Snaresbrook

Vast and unkempt, Snaresbrook offers rugged rurality a stone’s throw from Central London.

Think of a Tube station with a tree-lined car park. Not that easy is it? That’s because allocated parking is usually the preserve of countryside railway stations or sober commuter towns; welcome to Snaresbrook. Named after a tributary to the nearby River Roding and nestled in the self-proclaimed ‘Leafy Suburb’ of Redbridge – so named as one quarter of the borough is covered by forest and green space – Snaresbrook feels every inch the village station, but is this bucolic image replicated throughout?

Adorned with saloons, sedans and what I can only describe as a foreman’s shed offering express ironing services, Snaresbrook station reeks of commuterdom. A petite village, saddled with sedate suburbia, Snaresbrook is not the kind of place where you expect to be greeted by an imposing Grade II listed Crown Court, but greeted we were. A short walk north of the station, the former orphanage and school has been a bastion of justice since the seventies, but our hopes of snooping round the grand building were quickly dashed. Not only was the Court off-limits to Joe Public unless they’re heading to the dock, but photography was also strictly prohibited for security reasons. It was less clear why each entrance had a cattle grid.

In order to catch a sneak peak, we set off round the nearby Eagle Pond, which guards the Court’s eastern edge. Views of the Court remained at a premium, but with the pond poised at the southern tip of Epping Forest – London’s largest continual open parkland, stretching 2,400 acres from Epping in the north to Forest Gate in the south – we had new direction.

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Unlike the oft-manicured nature of London’s central parks, there is a rugged, unkempt freshness to Epping Forest. Footpaths weave through woodland and water, grassland and bogs; blotches of windswept plains reminiscent of a Links Golf Course.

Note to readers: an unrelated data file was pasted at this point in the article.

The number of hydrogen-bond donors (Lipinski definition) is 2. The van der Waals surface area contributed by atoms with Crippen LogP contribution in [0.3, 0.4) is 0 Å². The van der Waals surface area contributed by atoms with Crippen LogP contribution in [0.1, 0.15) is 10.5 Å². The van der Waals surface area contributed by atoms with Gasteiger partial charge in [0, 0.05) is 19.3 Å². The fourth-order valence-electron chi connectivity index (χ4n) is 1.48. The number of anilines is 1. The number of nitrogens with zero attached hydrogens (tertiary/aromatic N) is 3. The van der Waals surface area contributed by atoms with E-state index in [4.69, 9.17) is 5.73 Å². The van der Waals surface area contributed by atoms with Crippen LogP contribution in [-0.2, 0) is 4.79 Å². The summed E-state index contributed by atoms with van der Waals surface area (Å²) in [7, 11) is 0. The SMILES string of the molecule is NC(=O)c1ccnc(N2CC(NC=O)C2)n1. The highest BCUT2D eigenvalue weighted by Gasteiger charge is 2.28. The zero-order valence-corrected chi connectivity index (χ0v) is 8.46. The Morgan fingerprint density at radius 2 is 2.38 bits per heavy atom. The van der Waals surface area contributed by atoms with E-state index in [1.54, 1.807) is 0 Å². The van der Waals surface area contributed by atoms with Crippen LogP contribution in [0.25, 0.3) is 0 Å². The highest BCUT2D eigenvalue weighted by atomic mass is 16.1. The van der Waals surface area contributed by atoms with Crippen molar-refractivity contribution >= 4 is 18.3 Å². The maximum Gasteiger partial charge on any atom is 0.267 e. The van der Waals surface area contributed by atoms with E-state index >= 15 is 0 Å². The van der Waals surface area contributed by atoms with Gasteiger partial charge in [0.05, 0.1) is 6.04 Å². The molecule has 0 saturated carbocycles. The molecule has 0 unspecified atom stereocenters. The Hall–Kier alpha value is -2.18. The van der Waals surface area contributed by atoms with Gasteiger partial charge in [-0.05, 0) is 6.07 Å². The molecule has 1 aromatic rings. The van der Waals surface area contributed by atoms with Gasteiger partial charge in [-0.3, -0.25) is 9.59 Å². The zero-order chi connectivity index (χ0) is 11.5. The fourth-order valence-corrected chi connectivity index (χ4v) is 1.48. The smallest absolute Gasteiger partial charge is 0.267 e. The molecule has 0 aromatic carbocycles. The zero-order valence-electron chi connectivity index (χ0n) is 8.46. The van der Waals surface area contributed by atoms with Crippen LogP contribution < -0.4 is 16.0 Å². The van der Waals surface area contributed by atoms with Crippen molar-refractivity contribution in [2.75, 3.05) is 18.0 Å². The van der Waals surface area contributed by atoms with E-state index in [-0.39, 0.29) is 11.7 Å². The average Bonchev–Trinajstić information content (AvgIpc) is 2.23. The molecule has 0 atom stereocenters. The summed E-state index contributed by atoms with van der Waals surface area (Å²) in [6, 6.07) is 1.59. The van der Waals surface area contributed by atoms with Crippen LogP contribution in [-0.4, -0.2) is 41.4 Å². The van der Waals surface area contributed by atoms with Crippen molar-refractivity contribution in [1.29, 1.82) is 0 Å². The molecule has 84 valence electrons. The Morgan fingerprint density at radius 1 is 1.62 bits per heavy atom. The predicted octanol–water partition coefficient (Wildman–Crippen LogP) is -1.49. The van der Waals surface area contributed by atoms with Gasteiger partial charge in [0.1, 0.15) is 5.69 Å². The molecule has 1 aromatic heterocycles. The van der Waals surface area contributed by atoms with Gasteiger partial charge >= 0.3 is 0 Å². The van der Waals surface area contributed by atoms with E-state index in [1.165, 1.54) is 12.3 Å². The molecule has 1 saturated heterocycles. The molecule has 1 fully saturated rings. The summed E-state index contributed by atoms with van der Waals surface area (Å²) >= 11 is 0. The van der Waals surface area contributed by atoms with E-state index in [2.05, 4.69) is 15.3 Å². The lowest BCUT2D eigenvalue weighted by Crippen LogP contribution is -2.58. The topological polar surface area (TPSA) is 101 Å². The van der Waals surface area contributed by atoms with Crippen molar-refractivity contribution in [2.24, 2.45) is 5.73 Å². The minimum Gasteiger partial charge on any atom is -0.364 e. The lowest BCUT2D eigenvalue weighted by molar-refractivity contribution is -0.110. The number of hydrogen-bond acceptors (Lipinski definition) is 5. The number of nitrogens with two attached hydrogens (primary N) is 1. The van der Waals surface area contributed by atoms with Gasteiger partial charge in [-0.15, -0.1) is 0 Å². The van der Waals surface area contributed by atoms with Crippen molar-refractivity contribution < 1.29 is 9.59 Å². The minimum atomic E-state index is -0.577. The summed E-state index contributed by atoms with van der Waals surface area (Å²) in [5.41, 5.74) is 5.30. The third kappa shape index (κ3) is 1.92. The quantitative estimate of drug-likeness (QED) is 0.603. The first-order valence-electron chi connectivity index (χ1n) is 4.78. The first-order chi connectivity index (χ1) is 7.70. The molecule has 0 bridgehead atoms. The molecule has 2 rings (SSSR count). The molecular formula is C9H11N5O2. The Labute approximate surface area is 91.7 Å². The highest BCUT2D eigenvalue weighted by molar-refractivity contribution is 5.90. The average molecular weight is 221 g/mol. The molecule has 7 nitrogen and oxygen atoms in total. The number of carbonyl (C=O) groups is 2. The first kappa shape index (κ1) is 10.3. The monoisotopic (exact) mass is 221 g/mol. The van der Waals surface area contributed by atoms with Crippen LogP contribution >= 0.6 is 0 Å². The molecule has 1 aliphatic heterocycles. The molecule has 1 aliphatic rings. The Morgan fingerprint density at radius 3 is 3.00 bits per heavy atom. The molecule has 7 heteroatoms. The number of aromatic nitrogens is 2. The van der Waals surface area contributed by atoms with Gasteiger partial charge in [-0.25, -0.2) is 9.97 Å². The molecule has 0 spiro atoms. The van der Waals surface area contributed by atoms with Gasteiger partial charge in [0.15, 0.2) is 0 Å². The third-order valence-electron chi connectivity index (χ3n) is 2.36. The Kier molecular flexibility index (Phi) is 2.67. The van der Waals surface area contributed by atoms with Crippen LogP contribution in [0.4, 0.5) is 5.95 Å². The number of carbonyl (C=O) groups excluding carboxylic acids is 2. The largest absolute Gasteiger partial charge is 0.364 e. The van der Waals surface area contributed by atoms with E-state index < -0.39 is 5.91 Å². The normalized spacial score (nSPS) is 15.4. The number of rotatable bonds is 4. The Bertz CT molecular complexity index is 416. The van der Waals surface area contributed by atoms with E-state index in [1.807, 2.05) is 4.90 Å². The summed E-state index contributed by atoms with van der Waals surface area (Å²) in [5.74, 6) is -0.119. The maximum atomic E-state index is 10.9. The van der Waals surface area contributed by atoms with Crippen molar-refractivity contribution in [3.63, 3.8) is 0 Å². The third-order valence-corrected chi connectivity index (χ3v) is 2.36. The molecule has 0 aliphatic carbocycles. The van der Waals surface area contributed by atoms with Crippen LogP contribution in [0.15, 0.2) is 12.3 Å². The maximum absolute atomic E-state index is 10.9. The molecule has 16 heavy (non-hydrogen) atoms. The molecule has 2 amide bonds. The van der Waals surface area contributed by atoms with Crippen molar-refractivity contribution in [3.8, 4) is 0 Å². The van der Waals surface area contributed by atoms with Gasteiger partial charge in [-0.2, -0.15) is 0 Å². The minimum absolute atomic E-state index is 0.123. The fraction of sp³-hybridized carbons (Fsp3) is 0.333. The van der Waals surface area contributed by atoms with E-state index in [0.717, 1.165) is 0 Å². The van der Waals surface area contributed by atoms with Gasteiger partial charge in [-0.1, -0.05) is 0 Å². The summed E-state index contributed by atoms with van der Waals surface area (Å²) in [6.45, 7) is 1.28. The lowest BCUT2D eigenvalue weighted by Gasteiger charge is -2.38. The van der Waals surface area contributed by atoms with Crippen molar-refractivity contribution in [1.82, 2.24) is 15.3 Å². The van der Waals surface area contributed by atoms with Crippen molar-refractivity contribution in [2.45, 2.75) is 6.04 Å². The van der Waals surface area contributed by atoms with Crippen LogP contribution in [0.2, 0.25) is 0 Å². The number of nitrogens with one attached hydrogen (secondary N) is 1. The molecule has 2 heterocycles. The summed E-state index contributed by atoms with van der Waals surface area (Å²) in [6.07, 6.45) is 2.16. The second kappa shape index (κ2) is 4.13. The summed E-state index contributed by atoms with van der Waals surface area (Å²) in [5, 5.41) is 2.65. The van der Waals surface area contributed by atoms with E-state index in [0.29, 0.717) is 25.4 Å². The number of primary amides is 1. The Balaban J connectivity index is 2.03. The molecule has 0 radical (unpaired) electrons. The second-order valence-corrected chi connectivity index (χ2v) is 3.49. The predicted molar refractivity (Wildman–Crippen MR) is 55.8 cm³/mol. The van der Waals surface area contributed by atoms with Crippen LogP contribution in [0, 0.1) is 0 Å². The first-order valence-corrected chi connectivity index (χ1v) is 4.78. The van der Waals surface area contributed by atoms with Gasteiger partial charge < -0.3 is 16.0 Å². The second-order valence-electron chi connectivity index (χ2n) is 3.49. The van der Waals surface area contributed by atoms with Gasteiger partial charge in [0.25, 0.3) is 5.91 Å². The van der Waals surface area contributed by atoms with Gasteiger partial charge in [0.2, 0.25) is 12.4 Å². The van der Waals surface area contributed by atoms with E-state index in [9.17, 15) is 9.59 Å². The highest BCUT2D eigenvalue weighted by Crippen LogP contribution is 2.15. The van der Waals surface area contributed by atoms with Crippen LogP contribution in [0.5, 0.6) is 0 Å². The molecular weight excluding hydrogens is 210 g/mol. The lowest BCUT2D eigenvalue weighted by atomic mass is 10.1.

We strolled idly over such a plain until we approached the Hollow Pond – a body of water littered with small islets and coves, where a number of couples were taking advantage of the fine spring sunshine by grating their hands on oars and dabbling in some amateur ornithology. We were tempted to perform our own re-enactment of Three Men in a Boat, but decided instead to indulge in a mini-skimming championship, which resulted in a fractious debate about whether distance or bounces determined the best skimmer.

Arguing, we carried on south towards the Wanstead Flats, past the appropriately austere Sir Alfred Hitchcock Hotel, before detouring down Leytonstone High Street. An avid collector of premier league stickers as a child, I only knew of Leytonstone as the birthplace of David Beckham, so I was keen to remedy that ignorance.

Leytonstone is supposedly on the gentrification to-do list and considering its leafy demeanour, its pub-lined, partially cobbled high street and quick links to Liverpool Street, you can see why. A pub garden seemed an attractive proposition at this juncture and we soon spotted the perfect venue: the Walnut Tree, a Wetherspoons. Yes, there may be just under 1,000 outlets in the UK – 150 of which are inside the M25 – but you just cannot argue with a pint of Shipyard for £2.55. Yep, £2.55.

I asked two of our fellow pubgoers for recommendations post-Spoons, but the muted grunt of ‘we live in Stratford’ worked as they hoped and I bothered them no more. Further down the high street, I was struck by a pub called the Birds. Surely two references to the “Master of Suspense” couldn’t be a coincidence? Was this Hitchcockville? Were his infamous horrors set in these parts? Set no, inspired perhaps: the ol’ boy was born in Leytonstone in 1899. Becks eat your heart out.

Next stop was the Wanstead Flats, which easily passed the Ronseal test, given the number of people taking advantage of the wide, exposed, uncluttered space. From feeding ducks to playing American Football, Wanstead’s finest were making the most of the unspoilt wilderness.